By Evelyn Foust and John Paul Womble
North Carolina leads the way in holding the state HIV/AIDS program, elected officials, public and private medical providers, and community-based partners accountable to three primary goals.
First, testing must be increased to identify persons who are unaware of their HIV status.
Across the state, we have launched a series of initiatives and advocated for policy changes designed to increase the number of people being tested for HIV.
The state Division of Public Health, FOX 50, Duke and UNC, for example, created and launched the Get Real-Get Tested campaign to raise awareness and increase HIV testing.
The campaign has aired more than 1,000 public-service announcements, had nearly 5,000 hits on its website, hosted more than 10 community testing events, and tested 1,855 individuals for HIV.
New communicable disease rules were passed by the North Carolina Public Health Commission and North Carolina Rules Review Commission to increase HIV testing of pregnant women and newborns.
And thanks to new state and federal HIV-prevention funds, and a new partnership with the Kate B. Reynolds Charitable Trust, we are implementing new initiatives geared towards routinizing HIV testing in jails, hospitals, substance programs and in community venues.
We also need to increase access to care and treatment.
In years past, North Carolina led the U.S. by having the lowest financial eligibility and the longest waiting list of folks in need of life-saving medications available from the AIDS Drug Assistance Program jointly funded with state and federal dollars.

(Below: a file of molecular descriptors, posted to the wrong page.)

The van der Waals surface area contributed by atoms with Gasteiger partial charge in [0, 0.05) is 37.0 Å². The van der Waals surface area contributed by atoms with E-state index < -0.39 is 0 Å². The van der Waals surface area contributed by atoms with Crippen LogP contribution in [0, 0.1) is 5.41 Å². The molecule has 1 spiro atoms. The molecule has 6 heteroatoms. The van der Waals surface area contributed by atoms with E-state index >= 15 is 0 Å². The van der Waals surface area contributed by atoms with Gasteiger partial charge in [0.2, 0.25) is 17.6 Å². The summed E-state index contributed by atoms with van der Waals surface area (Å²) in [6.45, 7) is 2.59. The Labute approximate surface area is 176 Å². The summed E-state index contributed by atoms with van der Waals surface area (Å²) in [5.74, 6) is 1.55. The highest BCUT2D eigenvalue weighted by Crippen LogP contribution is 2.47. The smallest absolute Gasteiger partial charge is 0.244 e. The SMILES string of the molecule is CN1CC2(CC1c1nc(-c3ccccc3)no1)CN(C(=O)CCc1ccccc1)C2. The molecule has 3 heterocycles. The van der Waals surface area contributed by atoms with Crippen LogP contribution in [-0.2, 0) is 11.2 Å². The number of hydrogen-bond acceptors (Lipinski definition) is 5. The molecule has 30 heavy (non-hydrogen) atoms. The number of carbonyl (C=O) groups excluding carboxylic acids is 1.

North Carolina also led in lack of federal funding from the Ryan White CARE Act, which provides funding for HIV/AIDS care and treatment.
Thanks to collaboration among government, advocates, the private sector and the news media, North Carolina now leads in a new direction.
The state increased the eligibility for the AIDS Drug Assistance Program from 125 percent of the federal poverty level to 250 percent – meaning an individual can earn up to$ 25,525 a year and still qualify for assistance with medication.
And because citizens across the state made the Ryan White CARE Act a priority, more than 9 million new dollars will come to North Carolina.
Finally, we need to increase the number of persons who stay in care – maintaining good health, increasing self esteem, extending life, and preventing new infections.
New funds have also enabled us to establish new HIV/AIDS prevention for positives programs.
Research shows that if we are able to identify and link HIV-positive individuals to medical care in an early stage of their disease, keep them in care, and provide them with effective support services, we can significantly reduce their viral load, increase their immune response, and minimize their ability to transmit the HIV virus onto others.
Our work is not done. In the coming years, we will continue to build a stronger patient management system, directly linking people to HIV prevention, counseling, testing and care programs – a seamless system.
Individual and community health outcomes and disease trends will clearly show we are being effective.
Our HIV/AIDS prevention and care network in North Carolina will continue to lead in holding us all accountable to one another.
Evelyn Foust is branch head for HIV/STD Prevention and Care in the N.C. Division of Public Health, and John Paul Womble is director of development and public affairs for the Alliance of AIDS Services – Carolina, based in Raleigh, N.C.